3.3 Snail control

It is widely acknowledged that an integrated approach is required to bring about a long-lasting reduction in schistosomiasis transmission. Despite the great improvements in chemotherapy for infection using a single oral dose of praziquantel, there has been concern about the development of S. mansoni resistance to praziquantel in both laboratory and field conditions (Abdul-Ghani et al. 2009). Isolation of schistosome strains that are less susceptible to praziquantel in some Egyptian villages within the Nile Delta region indicates the need for additional antischistosomal drugs (Ismail et al. 1996). Recently, a new antischistosomal drug, mirazid (derived from myrrh; a resin from Commiphora molmol (Family Burseraceae)), was introduced to the Egyptian market; however, there are serious doubts about its therapeutic effect (Barakat et al. 2005). Given the demand for additional antischistosomal drugs and the absence of completely effective and safe vaccines, snail control is one of the cornerstones of schistosomiasis control programmes. This also highlights the importance of other interventions that aid in the reduction of disease transmission, such as improvements in sanitation, safer water supplies to the general population and health education (Hamed 2010). Therefore, increased understanding of snail host ecology is important for improving methods to eradicate the aquatic obligate intermediate host of this neglected yet persistent human disease.

A Geographic Information System (GIS) has been used to study the epidemiology and ecology of snail vectors in Egypt. Furthermore, it can help in predicting the impact of changes that influence snail habitats across large areas. Due to its dry atmosphere and clear sunny sky, Egypt is considered one of the best countries for the use of GIS (Yousif et al. 1999).

With respect to various snail control measures used, cement lining of ditches and application of chemical molluscicides have been quite effective in many countries. However, these strategies are often quite expensive when compared with the health budgets of developing countries (Hamed 2010). Plant molluscicides have been used for several years in Egypt and the best studied of these is the herb Ambrosia maritima (Damsissa) (El-Sawy et al. 1978). Attempts to control snails through the application of molluscicidal chemicals derived from either the chemical industry or from local indigenous plants is quite challenging given the increasingly strong public resistance to the widespread application of chemicals to the environment. Thus, these methods have been found to be neither economically feasible nor environmentally acceptable (Loker 2005).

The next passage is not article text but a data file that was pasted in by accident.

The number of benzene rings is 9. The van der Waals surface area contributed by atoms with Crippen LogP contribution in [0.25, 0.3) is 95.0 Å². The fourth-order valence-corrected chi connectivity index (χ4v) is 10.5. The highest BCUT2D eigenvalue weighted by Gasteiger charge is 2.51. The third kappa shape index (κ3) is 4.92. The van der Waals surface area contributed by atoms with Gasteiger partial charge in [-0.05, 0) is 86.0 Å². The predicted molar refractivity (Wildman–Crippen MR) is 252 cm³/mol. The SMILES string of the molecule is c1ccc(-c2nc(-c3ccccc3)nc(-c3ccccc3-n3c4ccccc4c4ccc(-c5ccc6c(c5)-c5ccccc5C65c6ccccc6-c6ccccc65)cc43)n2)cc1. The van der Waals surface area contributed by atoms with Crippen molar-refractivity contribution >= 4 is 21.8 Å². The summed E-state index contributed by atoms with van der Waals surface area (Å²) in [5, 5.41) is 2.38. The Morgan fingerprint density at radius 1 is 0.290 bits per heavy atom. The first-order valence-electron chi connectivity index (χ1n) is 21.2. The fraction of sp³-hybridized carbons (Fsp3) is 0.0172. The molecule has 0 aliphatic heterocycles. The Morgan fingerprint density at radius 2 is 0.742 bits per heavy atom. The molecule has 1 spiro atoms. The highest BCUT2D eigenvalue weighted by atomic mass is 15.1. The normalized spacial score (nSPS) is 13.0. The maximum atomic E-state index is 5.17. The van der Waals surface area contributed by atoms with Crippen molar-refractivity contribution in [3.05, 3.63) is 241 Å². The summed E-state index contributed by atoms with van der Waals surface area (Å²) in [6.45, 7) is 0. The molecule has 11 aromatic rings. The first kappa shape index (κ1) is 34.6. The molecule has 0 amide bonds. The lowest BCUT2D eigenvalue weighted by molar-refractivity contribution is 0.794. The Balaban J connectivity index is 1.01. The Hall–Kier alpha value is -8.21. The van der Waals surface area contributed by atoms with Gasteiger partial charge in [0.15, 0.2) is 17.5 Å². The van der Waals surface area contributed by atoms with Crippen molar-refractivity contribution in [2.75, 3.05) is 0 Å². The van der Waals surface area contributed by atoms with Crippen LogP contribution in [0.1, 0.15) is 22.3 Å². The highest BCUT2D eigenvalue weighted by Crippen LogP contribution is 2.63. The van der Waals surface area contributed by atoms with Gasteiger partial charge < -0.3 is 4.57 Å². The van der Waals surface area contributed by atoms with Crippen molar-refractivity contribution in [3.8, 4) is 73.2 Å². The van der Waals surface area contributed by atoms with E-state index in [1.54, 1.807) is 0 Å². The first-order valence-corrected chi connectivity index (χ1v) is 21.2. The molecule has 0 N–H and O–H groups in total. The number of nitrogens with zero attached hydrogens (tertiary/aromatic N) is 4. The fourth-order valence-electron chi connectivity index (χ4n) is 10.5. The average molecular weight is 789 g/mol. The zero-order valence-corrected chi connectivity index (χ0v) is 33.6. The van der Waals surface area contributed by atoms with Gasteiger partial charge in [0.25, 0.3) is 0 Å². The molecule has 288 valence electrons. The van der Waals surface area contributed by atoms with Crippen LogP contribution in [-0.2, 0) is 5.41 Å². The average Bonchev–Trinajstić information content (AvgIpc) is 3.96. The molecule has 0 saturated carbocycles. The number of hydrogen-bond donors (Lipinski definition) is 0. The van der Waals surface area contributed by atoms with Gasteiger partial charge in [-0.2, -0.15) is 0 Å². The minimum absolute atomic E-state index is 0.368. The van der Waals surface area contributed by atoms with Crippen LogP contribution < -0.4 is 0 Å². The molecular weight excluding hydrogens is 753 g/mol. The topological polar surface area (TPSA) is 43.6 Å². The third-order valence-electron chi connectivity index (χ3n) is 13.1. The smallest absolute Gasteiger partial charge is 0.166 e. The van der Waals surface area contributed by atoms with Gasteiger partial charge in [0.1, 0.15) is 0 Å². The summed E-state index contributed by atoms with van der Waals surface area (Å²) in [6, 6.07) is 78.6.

One of the biological control strategies that has been used to control infection is the use of natural predators, such as fish (Tilapia), ducks and aquatic insects, which can act as natural enemies. Competitors of various non-target molluscs, such as Physa acuta, Melanoides tuberculatus and Helisoma duryi, may also be used. However, this method of control may carry unacceptable ecological risks (Cowie 2001). Thus, it is difficult to determine the level of snail control that is both financially and ecologically suitable as well as sufficient to break the cycle of Schistosoma (Loker 2005).

For genetic control of schistosomiasis, one strategy is based on the premise that snails resistant to parasitic infection could be used as biological competitors to replace existing susceptible snails in endemic areas (Coelho et al. 2004). This approach avoids the often destructive changes in the local ecosystem that accompany other forms of snail control. However, snail control strategies require a more thorough understanding of the genetics of the complex interrelationship between parasites and snails. The selection of actively resistant snails and the mass culture of them will likely increase the proportion of alleles that make snails resistant to current snail control methods. Preliminary studies have been applied to B. alexandrina; however, long term follow-up studies are needed for several snail generations (Abdel-hamid et al. 2006; Abou-El-Naga et al. 2010).

4 The future of B. alexandrina in Egypt

4.1 Snail prevalence

Many interacting factors may influence the future prevalence of Biomphalaria in Egypt. The construction of massive water projects, the increase in reclaimed areas, the impact of global climate change and the effect of pollution are among the factors that make it more difficult to predict where and when the snails will be present.